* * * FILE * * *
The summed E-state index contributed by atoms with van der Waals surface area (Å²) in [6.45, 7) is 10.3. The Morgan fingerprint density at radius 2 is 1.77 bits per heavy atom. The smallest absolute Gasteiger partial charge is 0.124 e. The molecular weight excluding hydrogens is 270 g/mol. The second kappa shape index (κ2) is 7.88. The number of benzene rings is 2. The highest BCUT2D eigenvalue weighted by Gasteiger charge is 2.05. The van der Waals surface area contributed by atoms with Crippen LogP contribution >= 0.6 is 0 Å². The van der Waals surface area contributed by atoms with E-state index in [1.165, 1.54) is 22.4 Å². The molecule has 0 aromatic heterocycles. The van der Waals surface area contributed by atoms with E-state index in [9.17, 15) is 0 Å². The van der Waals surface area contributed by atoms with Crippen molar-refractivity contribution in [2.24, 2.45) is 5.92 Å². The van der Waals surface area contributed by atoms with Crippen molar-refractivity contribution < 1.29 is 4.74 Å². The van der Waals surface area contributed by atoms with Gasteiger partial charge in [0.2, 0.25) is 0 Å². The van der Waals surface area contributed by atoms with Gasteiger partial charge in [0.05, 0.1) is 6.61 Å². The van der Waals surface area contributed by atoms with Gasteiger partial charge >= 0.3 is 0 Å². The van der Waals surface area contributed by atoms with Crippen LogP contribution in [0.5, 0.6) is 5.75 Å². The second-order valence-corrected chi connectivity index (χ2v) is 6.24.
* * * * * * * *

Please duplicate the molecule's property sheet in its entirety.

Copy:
The summed E-state index contributed by atoms with van der Waals surface area (Å²) in [6.45, 7) is 10.3. The Morgan fingerprint density at radius 2 is 1.77 bits per heavy atom. The smallest absolute Gasteiger partial charge is 0.124 e. The molecular weight excluding hydrogens is 270 g/mol. The second kappa shape index (κ2) is 7.88. The number of benzene rings is 2. The highest BCUT2D eigenvalue weighted by Gasteiger charge is 2.05. The van der Waals surface area contributed by atoms with Crippen LogP contribution >= 0.6 is 0 Å². The van der Waals surface area contributed by atoms with E-state index in [1.165, 1.54) is 22.4 Å². The molecule has 0 aromatic heterocycles. The van der Waals surface area contributed by atoms with E-state index in [9.17, 15) is 0 Å². The van der Waals surface area contributed by atoms with Crippen molar-refractivity contribution in [2.24, 2.45) is 5.92 Å². The van der Waals surface area contributed by atoms with Crippen molar-refractivity contribution < 1.29 is 4.74 Å². The van der Waals surface area contributed by atoms with Gasteiger partial charge in [0.2, 0.25) is 0 Å². The van der Waals surface area contributed by atoms with Gasteiger partial charge in [0.05, 0.1) is 6.61 Å². The van der Waals surface area contributed by atoms with Gasteiger partial charge >= 0.3 is 0 Å². The van der Waals surface area contributed by atoms with Crippen LogP contribution in [0.5, 0.6) is 5.75 Å². The second-order valence-corrected chi connectivity index (χ2v) is 6.24.